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Rooting interests: Last week, I asked Caps left wing Jason Chimera if he was rooting for Ward or Brouwer in the Western Conference Final. After some prodding he said Ward, because he’s never won the Stanley Cup.
It reminded me of a conversation I had with Justin Williams at the beginning of this season. (Ironically, I’ve had the good fortune of reporting on Williams’ first NHL game and his 1,000th). When I told Williams I root for people, and not teams, and that I was happy to see him win the Cup three times, he quipped, “What about the (jerks)? Do you root for them?”
Fortunately, there aren’t many in this sport. Ward and Brouwer are both quality people, but I’m with Chimera. I’d like to see Ward hoist that big silver chalice.
Statistically speaking: Per Elias, when teams are tied 2-2 in a best-of-seven Stanley Cup playoffs series, the winner of Game 5 holds an all-time series record of 192-53 (78.3 percent).
But here’s a more interesting stat from this spring: Road teams have won 41 of 82 games this postseason after winning only 38 contests during the entire 2015 Stanley Cup playoffs (38-51). So much for home-ice advantage.
Final word: I’ve always been a big proponent of finding a No. 1 goaltender in the playoffs and sticking with him, even after a lopsided loss.
Blues coach Ken Hitchcock and Penguins coach Mike Sullivan took calculated risks when they replaced Brian Elliott and Matt Murray with Jake Allen and Marc-Andre Fleury following Game 4 losses.
Facing elimination, the two coaches must weigh the options of sticking with Allen and Fleury or going back to Elliott and Murray. Hindsight is always 20/20 but I’ve always said that if you think you have two No. 1 goalies, you really don’t have any.
That’s why Martin Jones, who has started all 17 playoff games for the Sharks and has won 11 of them, has the best chance to win it all.
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Free agency is done. The draft is history. Rookie minicamp is in the rearview and the 90-man offseason roster has been filled out. Now comes the difficult part for Jay Gruden and his staff: putting it all together. With OTAs set to begin today, Redskins Insiders Tarik El-Bashir and Rich Tandler will examine top priorities on Gruden’s to-do list as he prepares the team for training camp in Richmond later this summer.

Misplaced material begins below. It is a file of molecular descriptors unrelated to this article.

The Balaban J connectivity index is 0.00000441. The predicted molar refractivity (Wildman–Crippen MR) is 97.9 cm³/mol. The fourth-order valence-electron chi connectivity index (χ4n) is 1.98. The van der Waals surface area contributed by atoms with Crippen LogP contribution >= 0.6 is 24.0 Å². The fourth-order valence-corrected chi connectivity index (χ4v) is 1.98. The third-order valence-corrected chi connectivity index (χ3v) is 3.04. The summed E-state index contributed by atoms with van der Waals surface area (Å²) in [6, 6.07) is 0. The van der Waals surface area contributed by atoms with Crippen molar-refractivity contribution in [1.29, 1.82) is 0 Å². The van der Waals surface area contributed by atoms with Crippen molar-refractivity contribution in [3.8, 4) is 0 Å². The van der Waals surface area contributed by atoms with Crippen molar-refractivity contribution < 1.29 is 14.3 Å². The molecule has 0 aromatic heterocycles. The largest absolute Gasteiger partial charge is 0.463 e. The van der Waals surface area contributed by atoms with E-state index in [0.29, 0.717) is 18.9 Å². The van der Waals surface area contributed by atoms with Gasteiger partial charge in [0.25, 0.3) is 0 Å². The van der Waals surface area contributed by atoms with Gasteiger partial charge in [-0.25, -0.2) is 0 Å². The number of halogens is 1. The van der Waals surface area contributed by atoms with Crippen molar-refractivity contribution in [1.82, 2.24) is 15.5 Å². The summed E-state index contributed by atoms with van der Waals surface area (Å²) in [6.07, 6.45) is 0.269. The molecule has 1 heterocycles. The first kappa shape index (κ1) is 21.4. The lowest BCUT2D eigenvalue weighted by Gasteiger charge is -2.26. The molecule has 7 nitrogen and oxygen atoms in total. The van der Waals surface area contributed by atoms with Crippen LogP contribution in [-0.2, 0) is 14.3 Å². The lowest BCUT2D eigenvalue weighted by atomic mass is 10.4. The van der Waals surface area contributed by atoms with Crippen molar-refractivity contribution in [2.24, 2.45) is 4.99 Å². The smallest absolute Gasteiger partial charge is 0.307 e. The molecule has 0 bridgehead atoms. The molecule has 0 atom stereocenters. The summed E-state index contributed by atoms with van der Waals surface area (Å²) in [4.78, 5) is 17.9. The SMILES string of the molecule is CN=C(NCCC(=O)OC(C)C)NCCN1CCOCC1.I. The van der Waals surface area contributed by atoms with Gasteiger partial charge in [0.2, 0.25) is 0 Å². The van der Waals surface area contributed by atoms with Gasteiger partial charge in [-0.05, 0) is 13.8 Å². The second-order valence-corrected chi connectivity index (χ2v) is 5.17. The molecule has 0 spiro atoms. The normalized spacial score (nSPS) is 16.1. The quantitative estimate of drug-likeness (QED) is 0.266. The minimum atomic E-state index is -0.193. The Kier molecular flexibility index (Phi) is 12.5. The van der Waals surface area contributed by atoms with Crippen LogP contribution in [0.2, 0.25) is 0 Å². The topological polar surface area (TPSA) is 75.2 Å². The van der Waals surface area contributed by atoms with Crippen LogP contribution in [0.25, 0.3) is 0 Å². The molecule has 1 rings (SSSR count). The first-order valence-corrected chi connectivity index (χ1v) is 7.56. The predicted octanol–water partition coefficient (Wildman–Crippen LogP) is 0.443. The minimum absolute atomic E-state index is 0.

Up today …
Running backs to-do list
Tandler: The Redskins’ depth chart seems to be missing a running back. The “lead dog” will be Matt Jones but there really isn’t a Plan B there. Maybe seventh-round pick Keith Marshall can contribute but if Jones is injured or ineffective for any significant amount of time—and he experienced stretches of both during his rookie 2015 season—it’s difficult to see Marshall carrying the load.
Perhaps the coaches will give Mack Brown a shot. He bounced on and off of the practice squad last year. The 24-year-old former Florida Gator might get a chance during OTAs to earn some significant snaps during training camp. He’s a long shot but part of OTAs is figuring out which players on the fringe of the roster might be able to make a legitimate push to make the team in July and August.
Still, it really feels like they are waiting for another running back to arrive. There has been plenty of talk about bringing back Pierre Thomas, who contributed during the last four games of last season. However, the 31-year-old veteran remains unsigned. Many have speculated that Arian Foster, released by the Texans, would be a good fit. But he is recovering from a torn Achilles and he can’t yet pass a physical so the speculation remains just that.
The process of identifying Jones’ backup is going to start in OTAs but I get a feeling it will continue into training camp.
El-Bashir: As the roster stands now, the Redskins’ plan for an improved rushing attack appears to revolve around Matt Jones staying healthy and making a huge leap production-wise in his second season.
To me, that seems like a big ask. Jones does boast impressive size for a runner and he possesses loads of talent. But he had a rough rookie season, one marked by injuries (he missed four games), fumbles (five on 169 touches) and inefficiency (league-worst 3.4 yards per carry among qualified rushers).
The good news is Jones should be fully recovered from the toe and hip ailments that sidelined him in '15. And, based on the second half of last season, he appears to be recovering from an acute case of fumble-itis.
But what’s the backup plan if Jones' anticipated improvement stalls? Oft-injured Chris Thompson, who is recovering from shoulder surgery? Speedy seventh round draft pick Keith Marshall? As Tandler said, it seems like there should be a 'TBD' listed on the running back depth chart entering OTAs.
Over the next month, though, Jones will get the chance to quell any concerns about his ability to shoulder the load. But it can also go the other way. If there's any doubt, in fact, I wouldn’t be surprised if the Redskins turn to the free agent market for some veteran insurance.